Mellody's Money on the Move: You're Retired, Now What?

Nearly everyone dreams about all the things they're going to do when they retire. But not too many people dream about what they're going to do with their money during that time.

Luckily "Good Morning America" financial contributor Mellody Hobson has thought about just that and is here to answer some of the most common retirement finance questions.

Recently she traveled to an active living community in Phoenix to take questions from retirees there.

Check out her advice below and tune in to "Good Morning America" at 7 a.m. ET for the latest in the Mellody on the Move series.

What If I Need a New Car?

When it comes to getting a new car when you're retired, Hobson said the best thing to do is to pay as much in cash as you can and make the biggest down payment possible.

"Don't pay any more interest than you have to," Hobson said. "Just put a bigger down payment so that your monthly payments are less, then any interest that you're paying is less."

Also, right now interest rates are low for cars, which could make your payment even lower.

Leasing a car is a fine alternative, Hobson said, but there are issues if you drive a lot. If you do drive over your mileage limit at the end of the year, you will have to pay for the extra mileage.

What Is Reverse Mortgage and Is It Right for Me?

If you own a home and it is mostly paid for, you could be a candidate for a reverse mortgage, Hobson said.

"The way reverse mortgages work is the bank will pay you a certain amount of money, usually monthly, then, when the last spouse passes away the bank recoups the cost," Hobson said.

For those that qualify, a reverse mortgage can be a good deal, but only if done with caution, Hobson said.

"The one thing that I would say is be very, very careful when you think about getting a reverse mortgage and who you use. Some organizations charge exorbitant fees, so you really want to shop around and go with a reputable provider," she said.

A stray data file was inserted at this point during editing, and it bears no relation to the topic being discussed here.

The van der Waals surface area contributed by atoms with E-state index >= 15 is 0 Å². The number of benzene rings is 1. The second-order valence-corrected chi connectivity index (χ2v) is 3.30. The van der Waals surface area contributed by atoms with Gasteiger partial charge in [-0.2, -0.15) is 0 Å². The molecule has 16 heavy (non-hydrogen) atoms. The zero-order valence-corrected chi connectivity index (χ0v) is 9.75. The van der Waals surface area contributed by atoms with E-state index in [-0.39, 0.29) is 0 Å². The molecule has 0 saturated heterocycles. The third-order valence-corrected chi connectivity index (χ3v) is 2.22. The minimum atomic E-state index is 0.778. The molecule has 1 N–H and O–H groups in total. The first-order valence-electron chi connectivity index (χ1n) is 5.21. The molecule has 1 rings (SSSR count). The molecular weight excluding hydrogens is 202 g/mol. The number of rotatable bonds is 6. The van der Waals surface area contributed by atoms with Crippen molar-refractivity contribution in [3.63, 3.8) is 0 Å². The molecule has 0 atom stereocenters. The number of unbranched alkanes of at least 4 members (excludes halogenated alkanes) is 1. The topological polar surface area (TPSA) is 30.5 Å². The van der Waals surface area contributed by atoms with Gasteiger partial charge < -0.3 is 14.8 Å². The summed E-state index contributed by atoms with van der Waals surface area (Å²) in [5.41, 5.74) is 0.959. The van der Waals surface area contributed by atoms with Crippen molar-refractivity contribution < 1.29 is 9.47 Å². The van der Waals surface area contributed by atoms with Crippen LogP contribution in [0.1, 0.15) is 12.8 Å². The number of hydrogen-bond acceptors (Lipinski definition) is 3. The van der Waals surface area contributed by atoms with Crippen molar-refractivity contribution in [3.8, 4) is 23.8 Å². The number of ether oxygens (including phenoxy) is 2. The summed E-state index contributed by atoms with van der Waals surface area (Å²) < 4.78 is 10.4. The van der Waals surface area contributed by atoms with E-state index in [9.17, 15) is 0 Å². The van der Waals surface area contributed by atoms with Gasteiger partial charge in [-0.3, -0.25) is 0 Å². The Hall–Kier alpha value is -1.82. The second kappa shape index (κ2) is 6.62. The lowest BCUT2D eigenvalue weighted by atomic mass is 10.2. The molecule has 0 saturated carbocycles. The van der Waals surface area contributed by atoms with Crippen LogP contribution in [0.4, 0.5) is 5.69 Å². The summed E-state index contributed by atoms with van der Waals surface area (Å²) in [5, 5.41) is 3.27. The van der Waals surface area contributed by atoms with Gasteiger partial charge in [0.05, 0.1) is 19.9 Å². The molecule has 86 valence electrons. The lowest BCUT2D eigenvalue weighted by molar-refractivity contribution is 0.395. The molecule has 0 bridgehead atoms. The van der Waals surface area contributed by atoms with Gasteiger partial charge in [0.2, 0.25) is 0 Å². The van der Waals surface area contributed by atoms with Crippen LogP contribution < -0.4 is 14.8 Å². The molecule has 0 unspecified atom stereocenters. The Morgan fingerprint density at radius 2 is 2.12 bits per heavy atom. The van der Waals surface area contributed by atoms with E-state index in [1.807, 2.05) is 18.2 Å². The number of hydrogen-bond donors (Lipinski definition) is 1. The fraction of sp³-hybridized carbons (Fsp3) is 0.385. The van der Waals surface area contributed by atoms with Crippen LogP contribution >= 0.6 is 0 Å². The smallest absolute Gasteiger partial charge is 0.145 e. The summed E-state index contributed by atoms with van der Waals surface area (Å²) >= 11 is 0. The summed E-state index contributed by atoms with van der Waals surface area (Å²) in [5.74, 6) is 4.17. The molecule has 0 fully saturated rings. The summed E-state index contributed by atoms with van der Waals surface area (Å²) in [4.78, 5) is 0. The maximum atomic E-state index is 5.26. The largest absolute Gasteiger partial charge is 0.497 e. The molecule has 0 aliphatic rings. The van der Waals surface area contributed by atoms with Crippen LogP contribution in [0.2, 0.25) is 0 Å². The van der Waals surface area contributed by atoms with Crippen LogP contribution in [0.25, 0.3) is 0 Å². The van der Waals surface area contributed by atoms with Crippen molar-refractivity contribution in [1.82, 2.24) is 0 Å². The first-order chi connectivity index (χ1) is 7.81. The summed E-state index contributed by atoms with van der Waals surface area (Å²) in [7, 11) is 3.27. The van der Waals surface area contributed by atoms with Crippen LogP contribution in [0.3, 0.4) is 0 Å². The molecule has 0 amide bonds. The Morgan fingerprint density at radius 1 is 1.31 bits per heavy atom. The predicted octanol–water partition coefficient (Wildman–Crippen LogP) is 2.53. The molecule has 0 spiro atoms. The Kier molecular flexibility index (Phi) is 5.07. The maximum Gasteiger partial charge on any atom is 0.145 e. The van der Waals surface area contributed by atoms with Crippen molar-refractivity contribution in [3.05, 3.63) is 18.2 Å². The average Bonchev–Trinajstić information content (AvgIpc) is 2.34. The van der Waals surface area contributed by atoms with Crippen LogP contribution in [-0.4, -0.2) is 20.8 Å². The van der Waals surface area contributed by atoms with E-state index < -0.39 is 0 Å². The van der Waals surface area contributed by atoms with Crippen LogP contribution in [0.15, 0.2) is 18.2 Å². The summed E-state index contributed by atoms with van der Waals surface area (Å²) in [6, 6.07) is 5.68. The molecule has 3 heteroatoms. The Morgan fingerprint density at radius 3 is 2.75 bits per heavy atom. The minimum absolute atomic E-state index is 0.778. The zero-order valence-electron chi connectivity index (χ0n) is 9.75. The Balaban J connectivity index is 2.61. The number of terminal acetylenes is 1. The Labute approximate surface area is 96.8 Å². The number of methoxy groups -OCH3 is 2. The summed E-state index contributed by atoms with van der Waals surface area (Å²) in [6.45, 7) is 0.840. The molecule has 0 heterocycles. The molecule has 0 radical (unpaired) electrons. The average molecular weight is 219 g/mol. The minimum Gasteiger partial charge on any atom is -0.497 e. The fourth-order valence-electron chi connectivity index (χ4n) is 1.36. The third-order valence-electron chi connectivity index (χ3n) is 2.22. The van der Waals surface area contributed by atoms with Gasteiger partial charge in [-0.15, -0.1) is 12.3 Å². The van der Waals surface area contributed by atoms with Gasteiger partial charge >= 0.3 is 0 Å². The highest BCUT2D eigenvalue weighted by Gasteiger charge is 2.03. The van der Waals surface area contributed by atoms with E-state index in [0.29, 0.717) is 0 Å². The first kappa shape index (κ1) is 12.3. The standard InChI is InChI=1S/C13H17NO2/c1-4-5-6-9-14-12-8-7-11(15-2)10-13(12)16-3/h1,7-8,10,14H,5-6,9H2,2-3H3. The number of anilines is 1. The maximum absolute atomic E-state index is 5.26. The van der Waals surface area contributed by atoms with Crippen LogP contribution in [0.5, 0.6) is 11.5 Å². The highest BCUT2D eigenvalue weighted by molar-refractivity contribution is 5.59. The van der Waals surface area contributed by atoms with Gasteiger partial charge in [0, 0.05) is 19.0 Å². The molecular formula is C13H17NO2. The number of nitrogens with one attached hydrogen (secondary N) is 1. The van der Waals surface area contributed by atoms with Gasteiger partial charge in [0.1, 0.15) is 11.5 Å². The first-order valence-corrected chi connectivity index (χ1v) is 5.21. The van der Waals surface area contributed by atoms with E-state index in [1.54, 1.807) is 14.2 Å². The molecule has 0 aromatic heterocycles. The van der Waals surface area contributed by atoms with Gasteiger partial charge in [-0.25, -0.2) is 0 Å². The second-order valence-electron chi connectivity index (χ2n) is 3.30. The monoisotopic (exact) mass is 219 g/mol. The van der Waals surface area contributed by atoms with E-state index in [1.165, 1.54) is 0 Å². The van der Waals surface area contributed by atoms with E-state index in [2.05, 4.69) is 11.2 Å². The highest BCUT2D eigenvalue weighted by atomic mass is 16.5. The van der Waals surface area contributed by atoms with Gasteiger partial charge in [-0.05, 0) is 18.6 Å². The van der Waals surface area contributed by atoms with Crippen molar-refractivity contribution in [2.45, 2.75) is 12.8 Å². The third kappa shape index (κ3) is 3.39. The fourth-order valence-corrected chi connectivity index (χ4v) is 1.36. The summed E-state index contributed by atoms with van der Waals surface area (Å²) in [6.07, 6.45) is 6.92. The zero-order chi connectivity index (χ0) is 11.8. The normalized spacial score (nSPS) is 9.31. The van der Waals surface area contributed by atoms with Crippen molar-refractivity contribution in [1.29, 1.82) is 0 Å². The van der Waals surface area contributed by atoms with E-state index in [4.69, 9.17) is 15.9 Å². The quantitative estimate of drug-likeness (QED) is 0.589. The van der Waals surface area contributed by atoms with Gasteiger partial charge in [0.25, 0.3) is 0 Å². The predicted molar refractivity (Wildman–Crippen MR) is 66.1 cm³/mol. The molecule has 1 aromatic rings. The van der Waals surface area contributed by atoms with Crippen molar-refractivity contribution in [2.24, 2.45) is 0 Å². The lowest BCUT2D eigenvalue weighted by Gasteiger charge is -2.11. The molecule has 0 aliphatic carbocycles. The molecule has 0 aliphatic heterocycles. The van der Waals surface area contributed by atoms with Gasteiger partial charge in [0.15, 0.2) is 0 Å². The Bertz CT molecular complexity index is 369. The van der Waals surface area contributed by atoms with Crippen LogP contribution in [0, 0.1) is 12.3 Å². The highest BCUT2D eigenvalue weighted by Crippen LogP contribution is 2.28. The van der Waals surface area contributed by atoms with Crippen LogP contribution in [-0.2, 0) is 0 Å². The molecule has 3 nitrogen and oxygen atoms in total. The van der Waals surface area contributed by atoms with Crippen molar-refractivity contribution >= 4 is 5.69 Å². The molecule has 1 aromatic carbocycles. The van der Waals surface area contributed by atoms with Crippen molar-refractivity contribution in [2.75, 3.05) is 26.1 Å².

I'm Going Back to Work, Do I Still Feed My 401K?

There's a trick here that works for anyone over 50 and is thinking of going into retirement, whether you have once already or not.

It's called the catch-up revision, and it allows older workers to put a little more bang in each buck they save for their 401Ks.

"Basically what occurred is that Congress realized many Baby Boomers perhaps haven't saved as much as they needed to and so they said when you put money into an individual account or into a 401K plan, you can actually put more than everyone else -- more tax deferred money -- so that you can catch up in time to resave for retirement," Hobson said.

Hobson said to invest as much of it as you can, "because as you get further and further into retirement, that money will still have lots of years to still grow."

When Should I Tap Into Social Security Benefits?

If you're in good health and do not need the money, Hobson said you should wait until age 70 so you can get the highest amount of benefits. If you tap in at 62, like half of Americans, on average you'll take a 25 percent cut in benefits, Hobson said.

Married couples, on the other hand, have more options.

"If you're both in good health and you can afford it, one option would be for the higher earning spouse to delay their benefits until 70 and have the lower earner begin at an earlier age," Hobson said. "This way the surviving spouse will end up with the maximum amount of benefits. Remember, if the higher earner dies before 70, the survivor's benefit would increase to the amount that the deceased spouse would have earned."

How Do I Make Up Savings Lost in the Recession?

"It's heartbreaking. Many people saved and saved, doing everything right, only to be slammed by the greatest financial crisis since the Great Depression," Hobson said. "The best thing I would say is, 'Stay the course.' You want to keep saving. The silver lining in this story is that the market is up over 70 percent since its March 9, 2009, bottom."

Hobson said those over 50 should take advantage of the 401K catch-up provision and after that, you should put 40 percent to 60 percent of your money into stocks or in mutual funds and the balance should go into bonds and bond mutual funds.

Web Exclusive Tips for Retirees

The following tips were provided by "GMA" financial contributor Mellody Hobson exclusively for the "Good Morning America" Web site.

If you have not done so already, investigate buying long-term care insurance as soon as possible. This insurance will be very valuable if you need extended care for an illness or injury. The longer you wait, the more it will cost.

Make sure you have completed the proper estate planning. You should have a will and a power of attorney in place. This will save you and your family from making agonizing health and financial decisions.

If you can avoid it, try not to withdraw money from your tax-deferred accounts (e.g. 401K) early. Not only will you avoid penalties and taxes, but you will also allow your assets to compound and grow further.

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